Publishers are also rethinking book design. It might be a surprise, but certain fonts can be more climate-friendly by using less ink and less paper.

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A side-by-side comparison of one of Harper Collins' new sustainable fonts (right) and a regular font (left.)

Harper Collins has introduced sustainable fonts that use less ink.

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“So far, these subtle, imperceptible tweaks have saved more than 200 million pages across 227 titles since September,” said Harper Collins’ senior director of design Lucy Albanese. NPR could not independently verify these page savings.

On the other: digital publishing

All well and good. But digital reading seems to have a considerable eco-advantage over print because it is paperless, so it saves trees, pulping and shipping. Moreover, tech companies that make e-readers such as Amazon, which sells the market-leading Kindle e-reader, offer recycling programs for old devices.

“By choosing e-books as an alternative to print, Kindle readers helped save an estimated 2.3 million metric tons of carbon emissions over a two year period,” said Corey Badcock, head of Kindle product and marketing. NPR could not independently verify these emissions reductions.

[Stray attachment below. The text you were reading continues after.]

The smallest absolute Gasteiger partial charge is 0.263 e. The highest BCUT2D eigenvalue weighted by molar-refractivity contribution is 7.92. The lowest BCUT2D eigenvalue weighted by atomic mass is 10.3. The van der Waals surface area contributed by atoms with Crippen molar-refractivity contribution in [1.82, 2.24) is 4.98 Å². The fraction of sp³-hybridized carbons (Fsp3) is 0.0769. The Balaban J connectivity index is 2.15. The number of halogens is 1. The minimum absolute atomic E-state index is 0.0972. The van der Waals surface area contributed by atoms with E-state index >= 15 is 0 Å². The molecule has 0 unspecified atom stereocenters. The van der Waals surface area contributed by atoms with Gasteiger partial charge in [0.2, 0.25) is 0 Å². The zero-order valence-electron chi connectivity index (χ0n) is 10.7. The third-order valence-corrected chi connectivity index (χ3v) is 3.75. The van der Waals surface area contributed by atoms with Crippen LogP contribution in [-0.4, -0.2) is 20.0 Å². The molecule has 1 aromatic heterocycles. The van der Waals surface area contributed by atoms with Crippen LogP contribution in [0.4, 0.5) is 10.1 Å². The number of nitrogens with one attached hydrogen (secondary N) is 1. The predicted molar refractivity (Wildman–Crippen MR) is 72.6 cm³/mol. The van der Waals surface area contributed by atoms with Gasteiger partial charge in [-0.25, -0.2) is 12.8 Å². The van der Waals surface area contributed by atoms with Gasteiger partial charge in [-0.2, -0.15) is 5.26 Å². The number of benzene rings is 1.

But digital devices also come with a substantial carbon footprint, predominantly at the manufacturing stage. Their cases are made with fossil-fuel-derived plastics and the minerals in their batteries require resource-heavy mining.

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The short answer to which is better: it depends

“It’s not cut and dried,” said Mike Berners-Lee, a professor of sustainability at Lancaster Environment Centre in the United Kingdom, of the comparative climate friendliness of digital versus print reading.

Berners-Lee, the author of The Carbon Footprint of Everything, said the average e-reader has a carbon footprint of around 80 pounds.

“This means that I’ve got to read about 36 small paperback books-worth on it before you break even,” he said.

Figuring out whether to take a digital device or a paperback to the beach ultimately depends on how voraciously you read.

“If you buy an e-reader and you read loads and loads of books on it, then it’s the lowest carbon thing to do,” Berners-Lee said. “But if I buy it, read a couple of books, and decided that I prefer paperback books, then it’s the worst of all worlds.”

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Yet Berners-Lee said that reading is still, relatively speaking, a pretty sustainable activity — regardless of whether you read using an e-reader, phone or old-fashioned paperback.

Both audio and digital versions of this story were edited by Jennifer Vanasco. Isabella Gomez-Sarmiento mixed the audio version.

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Lifestyle

Swanky airport lounges are arriving at LAX, like this Chase one. But who can get in?

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Swanky airport lounges are arriving at LAX, like this Chase one. But who can get in?

While a swanky airport lounge can’t alleviate Los Angeles International Airport’s infamous curbside gridlock, it can make it become a more distant memory.